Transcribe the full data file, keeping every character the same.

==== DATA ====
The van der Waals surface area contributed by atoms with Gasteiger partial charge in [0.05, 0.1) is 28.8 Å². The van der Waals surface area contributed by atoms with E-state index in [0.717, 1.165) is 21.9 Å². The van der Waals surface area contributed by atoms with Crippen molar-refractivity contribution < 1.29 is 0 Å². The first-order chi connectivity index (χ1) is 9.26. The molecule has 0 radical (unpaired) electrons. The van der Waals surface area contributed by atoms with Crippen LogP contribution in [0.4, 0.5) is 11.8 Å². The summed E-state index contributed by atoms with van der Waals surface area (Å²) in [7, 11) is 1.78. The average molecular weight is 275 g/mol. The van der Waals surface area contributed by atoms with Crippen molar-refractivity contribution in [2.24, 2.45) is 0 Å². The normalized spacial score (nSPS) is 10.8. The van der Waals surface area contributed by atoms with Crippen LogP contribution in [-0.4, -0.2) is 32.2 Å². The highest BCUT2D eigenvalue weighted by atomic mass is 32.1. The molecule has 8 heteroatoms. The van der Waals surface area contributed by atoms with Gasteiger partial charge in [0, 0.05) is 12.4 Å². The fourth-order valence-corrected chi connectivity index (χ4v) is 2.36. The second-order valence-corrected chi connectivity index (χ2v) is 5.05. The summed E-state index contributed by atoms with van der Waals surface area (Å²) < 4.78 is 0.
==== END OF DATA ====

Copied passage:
The van der Waals surface area contributed by atoms with Gasteiger partial charge in [0.05, 0.1) is 28.8 Å². The van der Waals surface area contributed by atoms with E-state index in [0.717, 1.165) is 21.9 Å². The van der Waals surface area contributed by atoms with Crippen molar-refractivity contribution < 1.29 is 0 Å². The first-order chi connectivity index (χ1) is 9.26. The molecule has 0 radical (unpaired) electrons. The van der Waals surface area contributed by atoms with Crippen LogP contribution in [0.4, 0.5) is 11.8 Å². The summed E-state index contributed by atoms with van der Waals surface area (Å²) in [7, 11) is 1.78. The average molecular weight is 275 g/mol. The van der Waals surface area contributed by atoms with Crippen molar-refractivity contribution in [2.24, 2.45) is 0 Å². The normalized spacial score (nSPS) is 10.8. The van der Waals surface area contributed by atoms with Crippen LogP contribution in [-0.4, -0.2) is 32.2 Å². The highest BCUT2D eigenvalue weighted by atomic mass is 32.1. The molecule has 8 heteroatoms. The van der Waals surface area contributed by atoms with Gasteiger partial charge in [0, 0.05) is 12.4 Å². The fourth-order valence-corrected chi connectivity index (χ4v) is 2.36. The second-order valence-corrected chi connectivity index (χ2v) is 5.05. The summed E-state index contributed by atoms with van der Waals surface area (Å²) < 4.78 is 0.